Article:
The owner of Magnolia Health Systems, which operates about 30 homes, and his companies spent about $565,000. And it wasn’t just cash. Stuart Reed, who lives in a $4 million Zionsville mansion, also provided an additional $10,000 in event catering and travel services for Pence during his initial run for governor, campaign finance records show.
The biggest beneficiaries include Pence’s campaigns for governor, which received $739,000, and Gov. Holcomb’s campaign committees, which received $250,000 from the industry. Another $458,000 went to the Republican House and Senate campaign committees.
Those sums give the operators and their trade group, the Indiana Health Care Association, tremendous sway at the Indiana Statehouse, according to former lawmakers and state officials.
The industry’s ties run even deeper. Many state officials have personal financial relationships with the industry. Some lawmakers find jobs at nursing home chains or owners while serving. Others worked in the industry before getting elected. One lawmaker, former Rep. Eric Turner, stepped down after privately lobbying against a measure that would have hurt his family’s nursing home investments.
The deep connections allow the industry to push back against perceived threats. In 2015, existing nursing home operators successfully lobbied for a three-year moratorium on new nursing home construction, effectively blocking potential competition. Pence, who was governor at the time, expressed reservations about the measure, but in a rare move allowed it to become law without his signature.
Five years later, and amid a pandemic, Indiana is barely any closer to fixing its nursing home troubles. During the pandemic, residents have died of the virus at a rate of one every two hours. Yet state officials routinely have chosen to defer to the industry — often keeping important information from the public.
Early in the pandemic, state health commissioner Dr. Kristina Box praised nursing home operator Magnolia for creating a dedicated COVID unit.
“What they're doing is amazing,” Box said on March 31. “These folks have stepped up, saying this is who I am and this is what I do, so that we can take good care of residents and their communities by simply doing the right thing.”
That’s not how things played out at Magnolia's Brooke Knoll Village in Avon. Just days after Box hailed Magnolia’s COVID-19 response, her own inspectors discovered staff at the facility didn’t have enough PPE and failed to isolate symptomatic residents. Instead, they would run a battery of tests to rule out everything but COVID-19 before taking precautions. State inspectors said the situation amounted to “immediate jeopardy” for failing to protect residents during a COVID-19 outbreak.
Staff at the facility hid information about the outbreak from families, according to Tammy Bowman, whose sister resided at Brooke Knoll. In interviews with IndyStar, Bowman said staff repeatedly claimed they had no coronavirus cases — even after her sister was taken to the hospital and tested positive.
“I'm just flabbergasted,” Bowman said. “I will never wrap my head around it.”
Abby Gray of Magnolia Health Systems, which operates Brooke Knoll on behalf of Daviess Community Hospital, said she could not specifically speak to Bowman’s situation because of privacy laws, but said proper notification had been made.
If the state had been more forthcoming about outbreaks, families like Bowman’s could have made life-saving decisions about whether to remove their loved ones. But they were never given that choice. Bowman’s sister, Kim Blanchar, died April 16.
Kim Blanchar, a former French teacher at Brebeuf high school, suffered from multiple sclerosis.
She was a resident of Brooke Knoll Village in Avon. She died from COVID-19 on April 16.
State health inspectors discovered the facility didn't have enough PPE and failed to isolate symptomatic residents.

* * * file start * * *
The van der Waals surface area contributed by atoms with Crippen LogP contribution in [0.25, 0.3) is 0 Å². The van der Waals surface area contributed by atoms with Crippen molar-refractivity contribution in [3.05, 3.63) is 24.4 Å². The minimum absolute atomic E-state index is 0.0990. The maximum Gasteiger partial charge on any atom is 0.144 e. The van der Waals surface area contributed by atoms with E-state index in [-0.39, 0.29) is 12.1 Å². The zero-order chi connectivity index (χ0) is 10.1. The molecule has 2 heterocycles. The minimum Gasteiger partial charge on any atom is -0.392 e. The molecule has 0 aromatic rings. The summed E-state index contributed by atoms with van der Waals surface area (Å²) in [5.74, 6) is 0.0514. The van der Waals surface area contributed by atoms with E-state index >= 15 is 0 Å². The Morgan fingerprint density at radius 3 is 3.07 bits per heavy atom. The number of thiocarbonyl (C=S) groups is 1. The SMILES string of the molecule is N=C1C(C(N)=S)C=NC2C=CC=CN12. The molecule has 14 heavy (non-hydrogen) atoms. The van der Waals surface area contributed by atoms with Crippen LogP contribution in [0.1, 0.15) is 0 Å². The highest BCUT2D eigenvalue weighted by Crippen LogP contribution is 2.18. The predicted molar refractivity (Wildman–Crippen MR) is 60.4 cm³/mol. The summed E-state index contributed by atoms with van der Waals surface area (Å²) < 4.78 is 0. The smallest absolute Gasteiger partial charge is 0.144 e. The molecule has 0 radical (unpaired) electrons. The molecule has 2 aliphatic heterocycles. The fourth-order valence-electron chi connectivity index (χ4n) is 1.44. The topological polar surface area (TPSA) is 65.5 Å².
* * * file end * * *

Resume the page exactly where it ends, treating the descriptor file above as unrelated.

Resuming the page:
"She had a big heart," her sister, Tammy Bowman, said. "She was a very generous person."
Despite outcry from families, the Holcomb administration rejected records requests from IndyStar and other media outlets seeking the information. At one point, Holcomb defended the state’s stance by incorrectly calling the nursing homes private businesses — even though more than 90% are owned by public hospitals that rake in hundreds of millions of dollars in extra payments every year because of their government ownership.
Not until late July, after CMS said it would begin releasing facility-level data, did the state finally release that information. Indiana was one of only a handful of states to wait so long.
Indiana also was behind other states in requiring regular testing for workers, widely regarded as the leading source of the virus getting into nursing homes. In New York, for instance, the governor issued an executive order May 10 requiring all nursing home employees to be tested twice a week.
But Indiana did not enact a comprehensive testing program until June. Even then, it involved just a single test for all workers while other states were testing staff much more frequently.
After CMS mandated regular testing, Indiana nursing homes struggled to keep up. Inspectors cited 27 homes for failure to test their workers this fall, more than most states, according to preliminary federal reports.
'Complicated, unwieldy and increasingly dysfunctional'
Fixing Indiana’s broken nursing home system won’t be easy. Any effort at meaningful reform will likely create ripples across the complex financial relationships between the state, county hospitals and their private operators.
“We have an incredibly complicated, unwieldy and increasingly dysfunctional health care system at every level,” Clere, the lawmaker, said. “At some point we are going to have to step back and address the system as a system, rather than continuing to nibble around the edges without ever getting to systemic solutions.”
Advocates and family members say the complicated nature of the problem shouldn’t prevent change — and now is the time to act.
“I think that this needs to be a critical learning opportunity for all providers, all public health officials, all stakeholders, all lawmakers that there are things happening right now,” said Reichert of the Center for At-Risk Elders. “Let's make sure it never happens again.”
In early December, IndyStar requested an interview with the governor to discuss Indiana’s nursing home system, the state’s coronavirus response, and ways lawmakers might improve the system. His spokeswoman quickly responded: